On GDD I started this with primo bounce back last June and set the figure at 200. This meant every time we got close to that magic 200 figure we applied primo. It meant that at certain times we sprayed from weekly up to biweekly. My conclusions were that this figure is too high for poa based greens (trial done on creeping bent) as my greens tailed off during the latter half. Have set the figure at 150 this year which will probably mean weekly sprays during the season.

    Regards

    Greg

    Reply
    1. mark.hunt Post author

      Hi Greg,

      At least you didn’t doze off during this weeks blog eh ? 🙂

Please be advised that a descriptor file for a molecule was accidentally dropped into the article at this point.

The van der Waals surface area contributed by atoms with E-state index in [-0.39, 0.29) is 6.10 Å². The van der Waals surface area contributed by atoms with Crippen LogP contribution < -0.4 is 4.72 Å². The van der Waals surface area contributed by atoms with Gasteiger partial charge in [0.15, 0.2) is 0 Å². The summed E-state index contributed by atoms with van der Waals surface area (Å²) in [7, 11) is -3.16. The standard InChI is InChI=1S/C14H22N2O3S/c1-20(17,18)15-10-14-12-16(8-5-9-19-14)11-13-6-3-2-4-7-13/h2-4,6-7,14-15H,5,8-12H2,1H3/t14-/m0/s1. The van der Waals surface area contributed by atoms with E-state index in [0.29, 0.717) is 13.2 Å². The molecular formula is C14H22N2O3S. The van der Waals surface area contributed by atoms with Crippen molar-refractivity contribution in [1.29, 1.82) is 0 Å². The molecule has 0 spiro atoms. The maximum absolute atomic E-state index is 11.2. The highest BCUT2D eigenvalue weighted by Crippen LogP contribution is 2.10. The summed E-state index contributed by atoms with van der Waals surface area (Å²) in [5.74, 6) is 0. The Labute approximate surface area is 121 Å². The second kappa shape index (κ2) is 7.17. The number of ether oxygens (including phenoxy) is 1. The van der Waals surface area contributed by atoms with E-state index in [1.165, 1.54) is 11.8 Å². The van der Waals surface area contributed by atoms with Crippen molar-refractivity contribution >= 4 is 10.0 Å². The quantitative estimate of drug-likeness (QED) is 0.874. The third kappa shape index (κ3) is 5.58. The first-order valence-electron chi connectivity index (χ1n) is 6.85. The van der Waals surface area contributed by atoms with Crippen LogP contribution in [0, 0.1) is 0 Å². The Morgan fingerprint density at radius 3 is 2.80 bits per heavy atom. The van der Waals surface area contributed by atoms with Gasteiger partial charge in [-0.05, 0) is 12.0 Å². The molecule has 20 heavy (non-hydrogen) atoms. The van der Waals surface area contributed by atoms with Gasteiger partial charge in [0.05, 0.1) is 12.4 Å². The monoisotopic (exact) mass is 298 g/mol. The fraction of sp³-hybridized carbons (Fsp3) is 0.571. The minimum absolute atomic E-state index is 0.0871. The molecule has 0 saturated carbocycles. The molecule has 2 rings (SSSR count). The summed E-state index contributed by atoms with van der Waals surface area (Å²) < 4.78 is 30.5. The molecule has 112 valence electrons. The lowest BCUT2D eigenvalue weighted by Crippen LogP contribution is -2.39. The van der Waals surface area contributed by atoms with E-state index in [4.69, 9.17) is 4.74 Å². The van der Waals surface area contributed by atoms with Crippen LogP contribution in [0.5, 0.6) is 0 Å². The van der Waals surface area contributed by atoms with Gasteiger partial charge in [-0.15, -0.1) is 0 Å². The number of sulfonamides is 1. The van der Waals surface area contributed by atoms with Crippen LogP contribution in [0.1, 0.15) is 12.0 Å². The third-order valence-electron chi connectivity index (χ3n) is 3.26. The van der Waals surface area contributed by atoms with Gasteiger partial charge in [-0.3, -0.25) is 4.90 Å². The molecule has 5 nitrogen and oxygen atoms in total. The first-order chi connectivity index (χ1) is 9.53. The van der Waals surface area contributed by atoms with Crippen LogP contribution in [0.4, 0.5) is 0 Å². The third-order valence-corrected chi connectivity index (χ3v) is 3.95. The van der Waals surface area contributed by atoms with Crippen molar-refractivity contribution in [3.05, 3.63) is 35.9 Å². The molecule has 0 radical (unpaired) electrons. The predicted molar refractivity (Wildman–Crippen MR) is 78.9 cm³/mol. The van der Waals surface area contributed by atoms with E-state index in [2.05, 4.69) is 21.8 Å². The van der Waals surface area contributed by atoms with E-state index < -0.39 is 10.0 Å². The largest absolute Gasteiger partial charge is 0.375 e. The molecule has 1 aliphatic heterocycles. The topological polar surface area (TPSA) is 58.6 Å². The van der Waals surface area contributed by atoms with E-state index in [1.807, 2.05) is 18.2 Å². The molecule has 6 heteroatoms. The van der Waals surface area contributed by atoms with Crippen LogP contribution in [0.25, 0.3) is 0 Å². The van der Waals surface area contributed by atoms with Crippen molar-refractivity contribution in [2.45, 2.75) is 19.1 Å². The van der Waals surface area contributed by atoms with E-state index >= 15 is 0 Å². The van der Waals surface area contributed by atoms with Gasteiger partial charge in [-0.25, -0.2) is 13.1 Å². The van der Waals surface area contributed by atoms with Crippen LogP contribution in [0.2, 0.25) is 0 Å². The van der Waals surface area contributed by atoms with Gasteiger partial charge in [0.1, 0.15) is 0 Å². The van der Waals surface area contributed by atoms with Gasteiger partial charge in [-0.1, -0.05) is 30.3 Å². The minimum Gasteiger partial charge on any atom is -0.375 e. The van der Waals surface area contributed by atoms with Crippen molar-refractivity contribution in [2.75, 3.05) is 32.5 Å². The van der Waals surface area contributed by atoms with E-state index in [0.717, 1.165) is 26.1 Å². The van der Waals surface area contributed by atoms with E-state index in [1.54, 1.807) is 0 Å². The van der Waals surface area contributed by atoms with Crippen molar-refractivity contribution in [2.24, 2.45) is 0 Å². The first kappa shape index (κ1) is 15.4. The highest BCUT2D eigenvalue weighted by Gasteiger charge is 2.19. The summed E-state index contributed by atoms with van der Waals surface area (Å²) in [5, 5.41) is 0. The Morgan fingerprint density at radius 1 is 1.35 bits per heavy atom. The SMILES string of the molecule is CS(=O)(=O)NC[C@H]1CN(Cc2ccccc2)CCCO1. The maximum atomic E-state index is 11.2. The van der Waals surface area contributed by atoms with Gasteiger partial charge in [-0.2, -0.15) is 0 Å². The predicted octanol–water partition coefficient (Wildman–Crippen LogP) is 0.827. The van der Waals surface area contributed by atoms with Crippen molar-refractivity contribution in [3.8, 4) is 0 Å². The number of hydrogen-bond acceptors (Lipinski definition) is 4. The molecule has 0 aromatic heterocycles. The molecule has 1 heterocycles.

I haven’t come across this ‘growth potential’ system, but I’ll certainly look into it, thanks for the heads up, much appreciated. I think the model I’ve created (date, base temp) will need refining ultimately, but as a starter I’ve looked at the data from previous years using the model retrospectively and it fits quite well with when I’ve observed Poa seeding for instance. Of course its uses are manifest and timing of TE (Primo isn’t the only product nowadays you know :)), emergence of insect pests, activity of endo and ecto-parasitic nematodes are all potential uses, looking ahead. Of course we have to remember that every site is different and indeed differences exist between greens on some sites (shady / non-shady or soil vs. sand rootzones),and of what works for you on Perennial Poa swards may not work for someone managing higher bentgrass content greens or vice-versa. Indeed between creeping bentgrass and colonial bentgrass there are, I believe, significant differences in growth related to not just temperature, but light as well. It’s a fascinating topic and one for me that will ultimately help us fine tune agronomic decisions and take some of the subjectivity we so often see out of decision making.